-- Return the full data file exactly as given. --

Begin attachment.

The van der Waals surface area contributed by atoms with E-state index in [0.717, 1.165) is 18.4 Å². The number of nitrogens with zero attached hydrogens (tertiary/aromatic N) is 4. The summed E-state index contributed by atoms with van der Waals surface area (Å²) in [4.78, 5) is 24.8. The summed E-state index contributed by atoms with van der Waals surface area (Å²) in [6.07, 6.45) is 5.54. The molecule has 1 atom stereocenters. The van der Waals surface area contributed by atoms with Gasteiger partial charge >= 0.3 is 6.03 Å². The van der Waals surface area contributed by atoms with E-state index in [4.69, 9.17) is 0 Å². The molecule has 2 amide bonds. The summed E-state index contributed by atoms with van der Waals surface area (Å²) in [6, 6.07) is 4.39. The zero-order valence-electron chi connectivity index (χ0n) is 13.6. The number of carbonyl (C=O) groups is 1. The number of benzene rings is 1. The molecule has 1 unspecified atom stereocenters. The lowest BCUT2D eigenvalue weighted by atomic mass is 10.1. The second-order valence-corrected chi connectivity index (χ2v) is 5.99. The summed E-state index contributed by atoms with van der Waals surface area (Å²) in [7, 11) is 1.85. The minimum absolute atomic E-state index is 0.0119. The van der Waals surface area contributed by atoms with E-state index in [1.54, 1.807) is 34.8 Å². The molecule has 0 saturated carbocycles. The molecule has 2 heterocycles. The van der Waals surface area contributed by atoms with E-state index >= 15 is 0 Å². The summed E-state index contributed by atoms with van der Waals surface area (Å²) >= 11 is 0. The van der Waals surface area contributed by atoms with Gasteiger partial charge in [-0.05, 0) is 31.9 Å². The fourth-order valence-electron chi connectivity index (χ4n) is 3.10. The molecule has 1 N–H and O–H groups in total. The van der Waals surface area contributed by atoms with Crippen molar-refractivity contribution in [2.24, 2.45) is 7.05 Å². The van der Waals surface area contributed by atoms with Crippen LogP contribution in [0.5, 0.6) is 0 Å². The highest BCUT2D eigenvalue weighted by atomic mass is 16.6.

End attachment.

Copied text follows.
The van der Waals surface area contributed by atoms with E-state index in [0.717, 1.165) is 18.4 Å². The number of nitrogens with zero attached hydrogens (tertiary/aromatic N) is 4. The summed E-state index contributed by atoms with van der Waals surface area (Å²) in [4.78, 5) is 24.8. The summed E-state index contributed by atoms with van der Waals surface area (Å²) in [6.07, 6.45) is 5.54. The molecule has 1 atom stereocenters. The van der Waals surface area contributed by atoms with Gasteiger partial charge >= 0.3 is 6.03 Å². The van der Waals surface area contributed by atoms with E-state index in [4.69, 9.17) is 0 Å². The molecule has 2 amide bonds. The summed E-state index contributed by atoms with van der Waals surface area (Å²) in [6, 6.07) is 4.39. The zero-order valence-electron chi connectivity index (χ0n) is 13.6. The number of carbonyl (C=O) groups is 1. The number of benzene rings is 1. The molecule has 1 unspecified atom stereocenters. The lowest BCUT2D eigenvalue weighted by atomic mass is 10.1. The second-order valence-corrected chi connectivity index (χ2v) is 5.99. The summed E-state index contributed by atoms with van der Waals surface area (Å²) in [7, 11) is 1.85. The minimum absolute atomic E-state index is 0.0119. The van der Waals surface area contributed by atoms with E-state index in [1.54, 1.807) is 34.8 Å². The molecule has 0 saturated carbocycles. The molecule has 2 heterocycles. The van der Waals surface area contributed by atoms with E-state index >= 15 is 0 Å². The summed E-state index contributed by atoms with van der Waals surface area (Å²) >= 11 is 0. The van der Waals surface area contributed by atoms with Gasteiger partial charge in [-0.05, 0) is 31.9 Å². The fourth-order valence-electron chi connectivity index (χ4n) is 3.10. The molecule has 1 N–H and O–H groups in total. The van der Waals surface area contributed by atoms with Crippen molar-refractivity contribution in [2.24, 2.45) is 7.05 Å². The van der Waals surface area contributed by atoms with Crippen LogP contribution in [0.5, 0.6) is 0 Å². The highest BCUT2D eigenvalue weighted by atomic mass is 16.6.